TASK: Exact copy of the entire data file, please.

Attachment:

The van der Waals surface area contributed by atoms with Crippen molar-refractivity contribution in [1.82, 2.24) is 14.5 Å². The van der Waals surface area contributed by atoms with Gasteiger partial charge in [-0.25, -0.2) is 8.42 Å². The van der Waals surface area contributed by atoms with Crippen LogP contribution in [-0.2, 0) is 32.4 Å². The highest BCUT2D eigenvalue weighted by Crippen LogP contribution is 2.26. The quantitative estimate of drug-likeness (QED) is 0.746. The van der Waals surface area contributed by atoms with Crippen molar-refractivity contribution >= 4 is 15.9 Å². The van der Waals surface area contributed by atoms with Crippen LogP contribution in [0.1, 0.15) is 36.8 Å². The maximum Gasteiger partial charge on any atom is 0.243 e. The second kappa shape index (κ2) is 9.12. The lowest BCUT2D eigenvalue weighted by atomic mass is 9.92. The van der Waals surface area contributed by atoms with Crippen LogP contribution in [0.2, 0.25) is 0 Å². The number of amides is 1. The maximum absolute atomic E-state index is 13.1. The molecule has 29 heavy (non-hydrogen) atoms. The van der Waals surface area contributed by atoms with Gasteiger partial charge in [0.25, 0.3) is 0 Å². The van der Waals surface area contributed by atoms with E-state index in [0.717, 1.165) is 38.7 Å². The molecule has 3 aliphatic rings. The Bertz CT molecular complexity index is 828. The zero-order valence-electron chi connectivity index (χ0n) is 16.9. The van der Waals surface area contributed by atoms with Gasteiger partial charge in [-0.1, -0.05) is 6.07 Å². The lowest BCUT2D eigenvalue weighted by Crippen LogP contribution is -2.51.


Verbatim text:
The van der Waals surface area contributed by atoms with Crippen molar-refractivity contribution in [1.82, 2.24) is 14.5 Å². The van der Waals surface area contributed by atoms with Gasteiger partial charge in [-0.25, -0.2) is 8.42 Å². The van der Waals surface area contributed by atoms with Crippen LogP contribution in [-0.2, 0) is 32.4 Å². The highest BCUT2D eigenvalue weighted by Crippen LogP contribution is 2.26. The quantitative estimate of drug-likeness (QED) is 0.746. The van der Waals surface area contributed by atoms with Crippen molar-refractivity contribution >= 4 is 15.9 Å². The van der Waals surface area contributed by atoms with Crippen LogP contribution in [0.1, 0.15) is 36.8 Å². The maximum Gasteiger partial charge on any atom is 0.243 e. The second kappa shape index (κ2) is 9.12. The lowest BCUT2D eigenvalue weighted by atomic mass is 9.92. The van der Waals surface area contributed by atoms with Crippen LogP contribution in [0.2, 0.25) is 0 Å². The number of amides is 1. The maximum absolute atomic E-state index is 13.1. The molecule has 29 heavy (non-hydrogen) atoms. The van der Waals surface area contributed by atoms with Gasteiger partial charge in [0.25, 0.3) is 0 Å². The van der Waals surface area contributed by atoms with E-state index in [0.717, 1.165) is 38.7 Å². The molecule has 3 aliphatic rings. The Bertz CT molecular complexity index is 828. The zero-order valence-electron chi connectivity index (χ0n) is 16.9. The van der Waals surface area contributed by atoms with Gasteiger partial charge in [-0.1, -0.05) is 6.07 Å². The lowest BCUT2D eigenvalue weighted by Crippen LogP contribution is -2.51.